For three years, Ecuadorean journalist Lindon Sanmartín Rodriguez and his brother Pablo hosted a freewheeling talk radio show that analyzed the economy, wrestled with religious issues, and criticized the government of President Rafael Correa. They called it Digálo con Libertad, meaning Say it with Freedom.
But in late 2010, the Sanmartín brothers were suddenly no longer allowed to say much of anything with freedom. Radio Satélital, the privately owned radio station they worked for in their hometown of Loja, canceled their show without explanation—another apparent victim of the anti-press policies of President Rafael Correa.
Those victims are many, and in many cases the president has successfully repressed them into silence or self-censorship. For a few months, the Sanmartín brothers chose the latter option, staying on the air to do morning news reports at Radio Satélital. But the station’s managers told them to avoid saying anything negative about “friends” of the station—like the local governor, the assemblyman, or the director of a hospital who had been investigated for corruption. As restrictions tightened, the brothers felt they could no longer do their jobs effectively. So last March, they both quit.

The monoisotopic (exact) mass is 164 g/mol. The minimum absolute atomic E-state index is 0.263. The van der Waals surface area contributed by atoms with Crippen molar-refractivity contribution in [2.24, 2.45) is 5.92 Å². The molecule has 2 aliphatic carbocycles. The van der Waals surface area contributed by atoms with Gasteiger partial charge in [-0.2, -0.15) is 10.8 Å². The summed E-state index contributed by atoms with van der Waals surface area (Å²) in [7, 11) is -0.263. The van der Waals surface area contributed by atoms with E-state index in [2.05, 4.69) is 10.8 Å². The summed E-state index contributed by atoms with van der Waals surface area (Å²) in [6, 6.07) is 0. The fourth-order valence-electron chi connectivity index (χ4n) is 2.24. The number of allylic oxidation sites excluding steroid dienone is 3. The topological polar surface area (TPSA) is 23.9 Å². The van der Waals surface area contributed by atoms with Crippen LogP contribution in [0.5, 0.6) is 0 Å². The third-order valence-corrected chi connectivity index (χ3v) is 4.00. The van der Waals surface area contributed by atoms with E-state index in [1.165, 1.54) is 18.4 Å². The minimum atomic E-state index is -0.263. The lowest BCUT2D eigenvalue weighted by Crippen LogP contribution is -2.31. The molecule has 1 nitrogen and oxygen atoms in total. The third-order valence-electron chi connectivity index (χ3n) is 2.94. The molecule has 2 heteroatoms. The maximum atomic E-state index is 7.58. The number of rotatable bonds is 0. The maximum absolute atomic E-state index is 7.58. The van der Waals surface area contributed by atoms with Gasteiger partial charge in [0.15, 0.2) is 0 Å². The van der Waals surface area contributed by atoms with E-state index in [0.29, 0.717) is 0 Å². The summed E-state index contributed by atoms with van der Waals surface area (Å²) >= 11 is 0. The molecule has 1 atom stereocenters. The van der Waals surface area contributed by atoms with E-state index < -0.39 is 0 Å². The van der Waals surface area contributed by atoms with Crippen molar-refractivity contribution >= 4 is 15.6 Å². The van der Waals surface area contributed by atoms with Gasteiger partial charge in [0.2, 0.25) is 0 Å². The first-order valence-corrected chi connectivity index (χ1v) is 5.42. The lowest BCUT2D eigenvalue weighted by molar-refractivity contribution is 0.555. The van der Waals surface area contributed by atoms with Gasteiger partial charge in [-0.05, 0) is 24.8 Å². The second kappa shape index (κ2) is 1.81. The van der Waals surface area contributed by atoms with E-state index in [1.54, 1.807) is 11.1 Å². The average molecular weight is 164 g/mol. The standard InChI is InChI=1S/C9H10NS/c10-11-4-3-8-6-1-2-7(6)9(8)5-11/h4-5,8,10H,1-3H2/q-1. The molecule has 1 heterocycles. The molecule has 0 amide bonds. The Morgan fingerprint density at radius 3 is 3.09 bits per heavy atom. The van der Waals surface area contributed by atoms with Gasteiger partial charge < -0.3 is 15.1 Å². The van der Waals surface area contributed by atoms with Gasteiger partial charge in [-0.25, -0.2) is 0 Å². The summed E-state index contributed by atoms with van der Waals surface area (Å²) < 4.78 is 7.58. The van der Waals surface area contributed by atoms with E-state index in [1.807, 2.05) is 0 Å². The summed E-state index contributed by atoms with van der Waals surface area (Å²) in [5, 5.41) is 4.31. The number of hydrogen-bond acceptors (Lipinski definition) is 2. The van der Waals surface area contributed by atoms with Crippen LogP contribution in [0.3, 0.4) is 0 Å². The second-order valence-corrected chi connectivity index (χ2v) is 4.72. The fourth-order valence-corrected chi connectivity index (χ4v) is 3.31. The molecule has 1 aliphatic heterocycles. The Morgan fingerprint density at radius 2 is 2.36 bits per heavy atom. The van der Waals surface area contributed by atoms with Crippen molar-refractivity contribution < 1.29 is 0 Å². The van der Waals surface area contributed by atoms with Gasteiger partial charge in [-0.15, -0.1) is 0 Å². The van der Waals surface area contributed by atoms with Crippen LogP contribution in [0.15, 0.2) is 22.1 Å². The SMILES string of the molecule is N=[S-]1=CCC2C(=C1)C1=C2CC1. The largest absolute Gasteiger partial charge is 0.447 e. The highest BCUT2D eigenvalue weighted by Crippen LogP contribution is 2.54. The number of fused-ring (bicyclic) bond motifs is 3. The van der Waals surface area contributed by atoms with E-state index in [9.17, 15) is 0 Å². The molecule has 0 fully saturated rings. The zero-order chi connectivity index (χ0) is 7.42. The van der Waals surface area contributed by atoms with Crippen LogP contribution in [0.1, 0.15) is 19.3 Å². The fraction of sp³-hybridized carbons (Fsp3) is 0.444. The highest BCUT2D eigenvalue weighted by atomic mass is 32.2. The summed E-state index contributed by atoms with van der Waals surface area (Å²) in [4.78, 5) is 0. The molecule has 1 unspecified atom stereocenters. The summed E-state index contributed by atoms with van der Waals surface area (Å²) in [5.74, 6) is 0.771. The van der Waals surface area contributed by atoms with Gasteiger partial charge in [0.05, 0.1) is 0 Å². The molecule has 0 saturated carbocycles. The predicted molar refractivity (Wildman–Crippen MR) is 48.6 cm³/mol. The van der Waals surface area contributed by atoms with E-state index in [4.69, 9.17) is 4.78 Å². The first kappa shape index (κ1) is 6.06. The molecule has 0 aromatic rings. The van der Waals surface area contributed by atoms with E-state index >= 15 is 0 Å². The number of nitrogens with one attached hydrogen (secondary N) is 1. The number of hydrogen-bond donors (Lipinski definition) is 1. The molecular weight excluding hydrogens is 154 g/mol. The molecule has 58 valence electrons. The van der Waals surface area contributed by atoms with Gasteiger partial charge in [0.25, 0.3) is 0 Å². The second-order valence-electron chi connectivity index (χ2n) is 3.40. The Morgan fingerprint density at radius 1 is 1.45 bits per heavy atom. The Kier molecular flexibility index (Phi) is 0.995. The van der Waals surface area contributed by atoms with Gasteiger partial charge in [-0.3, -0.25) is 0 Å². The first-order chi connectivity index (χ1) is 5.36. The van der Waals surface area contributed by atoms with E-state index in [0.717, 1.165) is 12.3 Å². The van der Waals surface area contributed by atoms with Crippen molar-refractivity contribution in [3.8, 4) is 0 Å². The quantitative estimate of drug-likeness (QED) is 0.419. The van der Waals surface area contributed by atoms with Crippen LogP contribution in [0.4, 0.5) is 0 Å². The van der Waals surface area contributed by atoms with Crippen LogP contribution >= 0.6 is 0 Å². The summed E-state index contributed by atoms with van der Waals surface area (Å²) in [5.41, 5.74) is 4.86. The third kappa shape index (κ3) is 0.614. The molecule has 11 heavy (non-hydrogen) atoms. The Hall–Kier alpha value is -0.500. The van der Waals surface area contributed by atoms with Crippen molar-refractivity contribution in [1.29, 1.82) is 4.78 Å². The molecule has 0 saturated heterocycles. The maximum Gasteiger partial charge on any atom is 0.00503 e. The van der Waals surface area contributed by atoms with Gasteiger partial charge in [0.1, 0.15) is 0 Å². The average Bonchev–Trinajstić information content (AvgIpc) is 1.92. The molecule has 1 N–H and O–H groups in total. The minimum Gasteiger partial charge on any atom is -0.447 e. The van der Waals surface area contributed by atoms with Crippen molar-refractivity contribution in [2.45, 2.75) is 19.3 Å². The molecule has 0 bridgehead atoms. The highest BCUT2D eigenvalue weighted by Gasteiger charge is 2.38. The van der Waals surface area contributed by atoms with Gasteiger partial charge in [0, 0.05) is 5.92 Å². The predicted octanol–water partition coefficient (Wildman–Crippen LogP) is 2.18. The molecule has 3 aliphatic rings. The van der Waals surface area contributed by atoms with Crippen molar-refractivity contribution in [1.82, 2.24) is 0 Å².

“I would not be pressured to change my journalistic criteria and praise corruption,” Lindon Sanmartín wrote in an e-mail interview. “I’d prefer to stay home.”
Staying home does not mean staying silent, though. While he and his brother have been working to get airtime from another radio station, Lindon Sanmartín has been making use of social media. He and his brother can now be heard via an online radio station and read on his blog and his active Twitter feed, where he provides his Loja audience with aggregated international headlines, national and regional news, and opinion articles. The blog is headlined by his name, along with the tagline, “official site for information from the province of Loja, Ecuador, and the world.” Read More…